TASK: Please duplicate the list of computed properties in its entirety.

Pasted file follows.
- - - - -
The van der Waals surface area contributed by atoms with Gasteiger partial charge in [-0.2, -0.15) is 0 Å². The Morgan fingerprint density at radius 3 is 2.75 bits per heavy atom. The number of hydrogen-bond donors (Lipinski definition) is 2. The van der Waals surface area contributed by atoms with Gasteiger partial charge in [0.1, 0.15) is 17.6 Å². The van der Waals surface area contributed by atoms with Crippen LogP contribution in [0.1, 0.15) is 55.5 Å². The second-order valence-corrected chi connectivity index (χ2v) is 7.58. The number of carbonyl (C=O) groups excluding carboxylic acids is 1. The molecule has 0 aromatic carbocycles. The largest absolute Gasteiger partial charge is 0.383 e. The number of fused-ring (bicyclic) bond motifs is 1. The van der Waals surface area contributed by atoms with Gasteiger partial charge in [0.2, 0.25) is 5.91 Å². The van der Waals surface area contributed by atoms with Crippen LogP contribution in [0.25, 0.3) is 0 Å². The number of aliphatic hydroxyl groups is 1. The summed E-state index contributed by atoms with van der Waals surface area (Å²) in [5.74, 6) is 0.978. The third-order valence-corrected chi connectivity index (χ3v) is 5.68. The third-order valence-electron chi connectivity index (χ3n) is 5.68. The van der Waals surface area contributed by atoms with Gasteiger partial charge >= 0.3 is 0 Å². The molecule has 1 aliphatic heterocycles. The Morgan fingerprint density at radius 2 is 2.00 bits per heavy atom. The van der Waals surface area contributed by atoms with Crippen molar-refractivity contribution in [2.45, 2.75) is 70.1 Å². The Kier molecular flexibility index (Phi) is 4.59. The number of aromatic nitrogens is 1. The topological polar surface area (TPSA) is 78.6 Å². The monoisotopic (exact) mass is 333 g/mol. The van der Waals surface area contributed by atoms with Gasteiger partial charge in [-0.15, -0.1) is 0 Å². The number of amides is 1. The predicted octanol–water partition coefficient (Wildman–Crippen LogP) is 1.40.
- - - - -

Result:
The van der Waals surface area contributed by atoms with Gasteiger partial charge in [-0.2, -0.15) is 0 Å². The Morgan fingerprint density at radius 3 is 2.75 bits per heavy atom. The number of hydrogen-bond donors (Lipinski definition) is 2. The van der Waals surface area contributed by atoms with Gasteiger partial charge in [0.1, 0.15) is 17.6 Å². The van der Waals surface area contributed by atoms with Crippen LogP contribution in [0.1, 0.15) is 55.5 Å². The second-order valence-corrected chi connectivity index (χ2v) is 7.58. The number of carbonyl (C=O) groups excluding carboxylic acids is 1. The molecule has 0 aromatic carbocycles. The largest absolute Gasteiger partial charge is 0.383 e. The number of fused-ring (bicyclic) bond motifs is 1. The van der Waals surface area contributed by atoms with Gasteiger partial charge in [0.2, 0.25) is 5.91 Å². The van der Waals surface area contributed by atoms with Crippen LogP contribution in [0.25, 0.3) is 0 Å². The number of aliphatic hydroxyl groups is 1. The summed E-state index contributed by atoms with van der Waals surface area (Å²) in [5.74, 6) is 0.978. The third-order valence-corrected chi connectivity index (χ3v) is 5.68. The third-order valence-electron chi connectivity index (χ3n) is 5.68. The van der Waals surface area contributed by atoms with Gasteiger partial charge >= 0.3 is 0 Å². The molecule has 1 aliphatic heterocycles. The Morgan fingerprint density at radius 2 is 2.00 bits per heavy atom. The van der Waals surface area contributed by atoms with Crippen molar-refractivity contribution in [2.45, 2.75) is 70.1 Å². The Kier molecular flexibility index (Phi) is 4.59. The number of aromatic nitrogens is 1. The topological polar surface area (TPSA) is 78.6 Å². The monoisotopic (exact) mass is 333 g/mol. The van der Waals surface area contributed by atoms with Gasteiger partial charge in [-0.15, -0.1) is 0 Å². The number of amides is 1. The predicted octanol–water partition coefficient (Wildman–Crippen LogP) is 1.40.